“The people of Denton have spoken. On November 8, voters overwhelmingly approved an ordinance to stop enforcement of low-level marijuana offenses. This is now the policy of Denton.

“City staff have no authority to contradict the will of Denton voters, who exercised their power under the Texas Constitution to adopt a citizen initiative. Ground Game Texas joins with Decriminalize Denton in demanding that the City Council respect the will of Denton voters. We will be watching closely.”

While the new ordinance does limit Denton police’s ability when it comes to low-level marijuana possession or suspicion of possession, it doesn’t have any impact on how law enforcement at Texas Woman’s University and the University of North Texas, the Denton County Sheriff’s Office or any other agency outside of the city.

"With the passing of Denton’s Proposition B Tuesday, UNT remains bound by state law and the Drug Free Schools and Communities Act, which outlines specifically how marijuana incidents are handled through the university’s police and Dean of Students," Julie Elliott Payne, UNT's assistant vice president of communications, wrote in a Nov. 9 email to the Record-Chronicle.

Payne said that UNT is dedicated to student safety and encouraged the university community to study the new city policies and how it could impact them.

According to UNT's 2020 Drug Free Schools and Communities Act Biennial Report, students committing first-time low severity drug violations — possession of drug paraphernalia or possession or use of less than 2 ounces of marijuana often result in Level II Conduct Probation (about a year), a referral to the Substance Use Resource and Education Program and a warning that any further violations could result in more several sanctions.

From January 2019 to time of the report in 2020, 374 students were referred to SURE for code of conduct violations, according to the UNT's 2020 report.

Texas Woman's University took a similar stance on Wednesday when reached via email. The university's assistant VP of communications Matt Flores said, “Although Denton voters passed Proposition B on Tuesday, Nov. 8, which decriminalizes some misdemeanor marijuana offenses, it is important to note that Texas Woman’s, like other state-supported universities, is bound by state and federal law. TWU requires a drug-free educational and workplace community as defined in university policy.”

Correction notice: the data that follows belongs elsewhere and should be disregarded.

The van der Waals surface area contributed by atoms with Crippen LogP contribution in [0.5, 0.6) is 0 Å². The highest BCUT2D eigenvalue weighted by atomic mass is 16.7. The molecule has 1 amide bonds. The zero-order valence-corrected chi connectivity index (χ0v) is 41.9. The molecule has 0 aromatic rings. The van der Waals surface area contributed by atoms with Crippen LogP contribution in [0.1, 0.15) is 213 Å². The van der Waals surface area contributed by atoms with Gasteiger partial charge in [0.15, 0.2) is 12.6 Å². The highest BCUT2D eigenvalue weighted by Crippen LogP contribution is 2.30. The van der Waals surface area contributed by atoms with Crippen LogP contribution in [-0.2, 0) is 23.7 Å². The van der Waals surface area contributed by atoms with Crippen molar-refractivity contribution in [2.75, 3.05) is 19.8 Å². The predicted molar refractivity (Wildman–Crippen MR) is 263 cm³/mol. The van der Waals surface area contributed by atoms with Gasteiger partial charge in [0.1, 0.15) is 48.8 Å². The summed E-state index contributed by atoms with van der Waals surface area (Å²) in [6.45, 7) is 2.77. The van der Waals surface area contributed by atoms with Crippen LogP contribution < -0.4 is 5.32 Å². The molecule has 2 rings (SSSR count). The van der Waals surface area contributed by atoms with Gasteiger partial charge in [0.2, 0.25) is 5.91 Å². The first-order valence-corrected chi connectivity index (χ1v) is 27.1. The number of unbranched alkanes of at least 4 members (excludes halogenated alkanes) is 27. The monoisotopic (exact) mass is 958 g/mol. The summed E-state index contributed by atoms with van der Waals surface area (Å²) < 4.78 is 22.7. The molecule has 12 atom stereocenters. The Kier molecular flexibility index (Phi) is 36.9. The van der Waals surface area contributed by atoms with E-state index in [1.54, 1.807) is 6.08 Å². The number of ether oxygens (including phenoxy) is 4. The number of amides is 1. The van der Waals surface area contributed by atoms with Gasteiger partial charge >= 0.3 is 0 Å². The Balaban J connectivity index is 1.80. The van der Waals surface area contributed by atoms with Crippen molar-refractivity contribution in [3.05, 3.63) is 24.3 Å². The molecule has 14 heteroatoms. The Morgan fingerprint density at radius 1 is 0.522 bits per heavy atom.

Denton County Sheriff spokesperson Capt. Orlando "Hino" Hinojosa offered a short response via email, echoing what other law enforcement agencies are claiming.

“The Denton County Sheriff’s Office will continue to enforce State Law throughout Denton County including areas within the city limits of Denton,” Hinojosa said.

The Denton police chief reiterated what Hinojosa told the Record-Chronicle Wednesday morning and stressed that education about how this ordinance will unfold when it conflicts with state law is important.

Shoemaker also pointed out that Denton police have discussed this issue with other law enforcement agencies that operate in the city and realized that they’re “all different policing agencies which have different roles” and “different approaches to things than UNT or the county or our Federal partners and state partners for that matter.”

“State law requires us to fall in line with whatever the state laws happen to be, which is the same for any municipality in the state,” Shoemaker said. “So I think what I’m concerned about is misinformation that people may feel and how they may react or do something that might be contrary to what the state law allows. We live in a jurisdiction where there are multiple police agencies. The last thing we want is somebody to get hung up on something that’s going to be problematic for them.

“So just the reality of, ‘Look, here’s the objective, look at everything to make sure people are educated appropriately on what can and can’t be done,’ I think is very important,” he added.